Career expectations and optimistic updating biases in minor league baseball players

Christopher M. McLeod, N. David Pifer, Emily P. Plunkett

Research output: Contribution to journalArticlepeer-review


Data on the likelihood of becoming a professional athlete are abundant and readily available, yet athletes consistently overestimate their chances of achieving the top levels of career success. Research is needed to examine whether athletes and others update their career expectations when seeing new information. In this study, minor league baseball players created a career tree estimating their probabilities of moving through the minor league system and then read personalized trees built by a C5.0 machine learning algorithm. After seeing the C5.0 trees, many players updated their expectations consistent with updating theory, especially when reevaluating their chances of being out of the system; however, there was evidence of asymmetric updating. Some acted opposite to what Bayesian reasoning would suggest. Analysis of the interview data reveals three themes that explain asymmetric and contrary updating. Players believed optimism is necessary for their baseball career, they neglected their reference group, and they saw information as possessing affective qualities. Using these three themes caused athletes to ignore some information and, occasionally, circumvent the updating process altogether.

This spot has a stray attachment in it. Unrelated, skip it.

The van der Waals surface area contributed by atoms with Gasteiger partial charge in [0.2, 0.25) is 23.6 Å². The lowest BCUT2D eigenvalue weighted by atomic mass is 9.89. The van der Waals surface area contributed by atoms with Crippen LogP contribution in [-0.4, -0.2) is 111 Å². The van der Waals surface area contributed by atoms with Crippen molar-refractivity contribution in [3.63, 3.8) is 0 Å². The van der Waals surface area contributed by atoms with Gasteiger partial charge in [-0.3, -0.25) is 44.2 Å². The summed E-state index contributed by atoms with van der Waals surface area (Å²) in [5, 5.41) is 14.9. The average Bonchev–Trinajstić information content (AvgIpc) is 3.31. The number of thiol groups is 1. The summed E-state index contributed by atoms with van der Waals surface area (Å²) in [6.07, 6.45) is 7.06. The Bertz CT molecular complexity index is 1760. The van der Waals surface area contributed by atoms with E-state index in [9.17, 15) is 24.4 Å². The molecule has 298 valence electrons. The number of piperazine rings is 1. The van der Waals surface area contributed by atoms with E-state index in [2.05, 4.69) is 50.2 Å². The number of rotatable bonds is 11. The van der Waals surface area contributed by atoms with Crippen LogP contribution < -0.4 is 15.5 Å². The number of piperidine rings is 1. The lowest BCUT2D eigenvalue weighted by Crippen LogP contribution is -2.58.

Original languageEnglish
Article number103615
JournalJournal of Vocational Behavior
StatePublished - Sep 2021


  • Biases
  • Career information
  • Heuristics
  • Machine learning
  • Unrealistic optimism


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